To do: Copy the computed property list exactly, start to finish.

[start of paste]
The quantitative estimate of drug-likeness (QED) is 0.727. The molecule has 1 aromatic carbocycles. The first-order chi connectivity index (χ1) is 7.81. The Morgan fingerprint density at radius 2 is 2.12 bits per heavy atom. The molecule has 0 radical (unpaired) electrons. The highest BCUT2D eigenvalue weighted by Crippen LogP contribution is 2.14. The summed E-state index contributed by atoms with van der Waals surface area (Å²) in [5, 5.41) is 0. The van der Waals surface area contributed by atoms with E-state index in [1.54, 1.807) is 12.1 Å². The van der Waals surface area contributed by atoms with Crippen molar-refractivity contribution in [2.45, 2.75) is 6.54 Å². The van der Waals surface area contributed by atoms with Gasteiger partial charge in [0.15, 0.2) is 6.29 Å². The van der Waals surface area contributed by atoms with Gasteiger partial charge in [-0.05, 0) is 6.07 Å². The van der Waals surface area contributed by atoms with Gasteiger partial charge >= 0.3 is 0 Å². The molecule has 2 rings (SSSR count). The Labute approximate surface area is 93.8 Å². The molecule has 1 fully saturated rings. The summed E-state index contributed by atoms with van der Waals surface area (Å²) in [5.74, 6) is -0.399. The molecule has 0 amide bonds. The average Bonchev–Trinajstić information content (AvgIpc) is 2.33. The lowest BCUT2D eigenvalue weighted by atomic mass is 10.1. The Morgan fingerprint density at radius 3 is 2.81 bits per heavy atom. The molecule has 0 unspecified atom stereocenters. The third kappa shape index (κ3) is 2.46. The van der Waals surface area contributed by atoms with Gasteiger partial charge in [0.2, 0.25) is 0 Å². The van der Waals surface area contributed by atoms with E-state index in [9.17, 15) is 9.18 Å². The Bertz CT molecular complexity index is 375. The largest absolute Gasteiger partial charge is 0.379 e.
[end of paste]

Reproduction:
The quantitative estimate of drug-likeness (QED) is 0.727. The molecule has 1 aromatic carbocycles. The first-order chi connectivity index (χ1) is 7.81. The Morgan fingerprint density at radius 2 is 2.12 bits per heavy atom. The molecule has 0 radical (unpaired) electrons. The highest BCUT2D eigenvalue weighted by Crippen LogP contribution is 2.14. The summed E-state index contributed by atoms with van der Waals surface area (Å²) in [5, 5.41) is 0. The van der Waals surface area contributed by atoms with E-state index in [1.54, 1.807) is 12.1 Å². The van der Waals surface area contributed by atoms with Crippen molar-refractivity contribution in [2.45, 2.75) is 6.54 Å². The van der Waals surface area contributed by atoms with Gasteiger partial charge in [0.15, 0.2) is 6.29 Å². The van der Waals surface area contributed by atoms with Gasteiger partial charge in [-0.05, 0) is 6.07 Å². The van der Waals surface area contributed by atoms with Gasteiger partial charge >= 0.3 is 0 Å². The molecule has 2 rings (SSSR count). The Labute approximate surface area is 93.8 Å². The molecule has 1 fully saturated rings. The summed E-state index contributed by atoms with van der Waals surface area (Å²) in [5.74, 6) is -0.399. The molecule has 0 amide bonds. The average Bonchev–Trinajstić information content (AvgIpc) is 2.33. The lowest BCUT2D eigenvalue weighted by atomic mass is 10.1. The Morgan fingerprint density at radius 3 is 2.81 bits per heavy atom. The molecule has 0 unspecified atom stereocenters. The third kappa shape index (κ3) is 2.46. The van der Waals surface area contributed by atoms with Gasteiger partial charge in [0.2, 0.25) is 0 Å². The van der Waals surface area contributed by atoms with E-state index in [9.17, 15) is 9.18 Å². The Bertz CT molecular complexity index is 375. The largest absolute Gasteiger partial charge is 0.379 e.